> Chapter 3
Customer Value Optimization Methodology
Table of Contents
Welcome to our inspection of the Customer Value Optimization methodology.
What is Customer Value Optimization
It’s an ongoing process that starts from analyzing the customer database and ends with improving acquisition strategies, branding, messaging and website performance.
The Customer Value Optimization Methodology
The Customer Value methodology will completely change the way you look at your business. However, it pays off in the long-term.
Step 1. Change the way your company defines “success”
Each company has its own ways in which they measure “success” but the key here is to realize that growth or success does not mean checking growth generating factors on a daily basis.
Your revenue might look fantastic in the profit and loss statement, but if you do not pay close attention to your customers’ feedback by doing qualitative research and to your customer retention KPIs through quantitative research, you are missing out on opportunities that can benefit your business in the long run.
One important aspect to remember is that customer value is a company-wide measure of success and not a marketing KPI.
If you want to fully understand customer value, you need to determine the impact of customer retention on your business and teach its importance to your employees as well (try an interactive workshop, for example). After all, they are the ones dealing with the customers and they should always be on board with the changes in company culture.
Step 2. Monitor CLV and the KPIs that are affecting it
Customer value optimization is a process that starts first by analyzing the customers’ performance and coming up with insights to improve the entire Customer Journey.
The Customer Journey consists of several stages:
- Purchase & Reception
Online businesses monitor the first step of the funnel too much and too little the bottom of the funnel.
When in fact, if you focus on retention and advocacy, you can easily improve the other stages as well and create an organic flow.
Customer Lifetime Value is the metric that monitors the performance of the last stages: Retention & Advocacy, but not only. It also reflects the health of the business and the performance of the other stages.
Customer (Lifetime) Value is of course influenced by some factors that will become your KPIs:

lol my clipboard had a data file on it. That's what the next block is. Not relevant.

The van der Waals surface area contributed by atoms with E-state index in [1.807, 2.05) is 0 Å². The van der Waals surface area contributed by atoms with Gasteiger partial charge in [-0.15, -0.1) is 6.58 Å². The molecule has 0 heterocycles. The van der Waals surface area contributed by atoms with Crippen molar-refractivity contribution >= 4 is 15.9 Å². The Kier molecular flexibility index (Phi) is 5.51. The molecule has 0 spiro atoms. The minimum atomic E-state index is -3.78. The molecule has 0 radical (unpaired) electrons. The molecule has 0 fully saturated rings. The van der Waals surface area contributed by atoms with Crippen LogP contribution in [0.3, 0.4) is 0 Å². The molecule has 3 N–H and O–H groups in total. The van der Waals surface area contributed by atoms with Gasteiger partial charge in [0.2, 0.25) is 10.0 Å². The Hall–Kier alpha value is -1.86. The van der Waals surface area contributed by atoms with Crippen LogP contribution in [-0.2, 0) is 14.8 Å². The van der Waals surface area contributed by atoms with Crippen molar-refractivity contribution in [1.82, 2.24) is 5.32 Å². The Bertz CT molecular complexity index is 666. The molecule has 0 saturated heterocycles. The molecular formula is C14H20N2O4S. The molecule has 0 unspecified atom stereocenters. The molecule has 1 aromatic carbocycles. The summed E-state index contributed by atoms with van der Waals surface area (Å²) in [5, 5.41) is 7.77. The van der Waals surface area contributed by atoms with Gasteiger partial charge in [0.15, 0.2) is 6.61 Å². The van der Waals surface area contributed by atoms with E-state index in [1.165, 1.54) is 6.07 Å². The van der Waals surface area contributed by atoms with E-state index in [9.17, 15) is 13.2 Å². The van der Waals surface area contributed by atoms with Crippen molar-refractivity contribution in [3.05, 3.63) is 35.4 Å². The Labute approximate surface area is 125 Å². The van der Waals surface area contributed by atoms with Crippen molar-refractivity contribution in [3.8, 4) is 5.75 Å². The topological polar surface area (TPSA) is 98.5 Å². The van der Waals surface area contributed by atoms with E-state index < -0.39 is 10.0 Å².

- Customer Experience (including here product reviews, the Net Promoter Score or the Customer Effort Score)
- Customer Retention Rate
- The RFM distribution
- The Margin
- Cohort stickiness
- New Customer Stickiness
In no particular order, let’s analyze them a bit.
It’s essential to segment your customers to discover your valuable customers and how they transform over time. The result is building and targeting specific clusters of customers with more relevance to their particular behavior. In conclusion, you can create increased loyalty (which means better customer lifetime value) and, of course, higher rates of response.
Based on the Average Days Between Transactions and the customer distribution for Recency, Frequency & Monetary values, you adjust and decide over the number, score levels (from 1-5) and components of the RFM Groups.
The RFM segmentation can split your customers into:
- Soulmates: these are your most valuable customers. They bought the most often and have spent the most in your online shop. Their latest order has been recently placed.
- Lovers: these are active customers who have placed a couple of orders, the last one having been placed recently.
- New Passion: these customers placed 1-2 orders of average value.
- Flirting: these customers are active on and off. They’ve placed a couple of orders of high value orders, but are inconsistent.
- Potential Lovers: they’re active customers who placed a couple of high value orders. They have the potential to become Lovers.
- Platonic Friend: these customers are active, but placing very few orders of small or medium value.
- About to Dump You: these are inactive customers, having placed their last order more than 6 months ago.
- Don Juan: these customers have placed only one order but of high-value
- Ex-lovers: these are your former True Lovers or Soulmates, who have abandoned your website and are now inactive. You probably don’t know why they stopped buying.
- Apprentice: these are the new customers who just placed their first order
- Break-up: these customers are inactive, they hunt promotions, hitting your margin. They used to place low-value orders.
RFM segmentation use case
You are currently looking at your customers as a big group that has the same characteristics and you are treating them like this. Imagine you have a group of customers who are about to forget your brand, but still, you have the last chance to reengage them. RFM helps you to determine this group of customers and ultimately to send them a re-engagement campaign.
Moving even further, an RFM analysis reveals customer anomalies that will allow eCommerce managers to understand the most important groups of customers when they balance the customer acquisition cost with the margin they generate.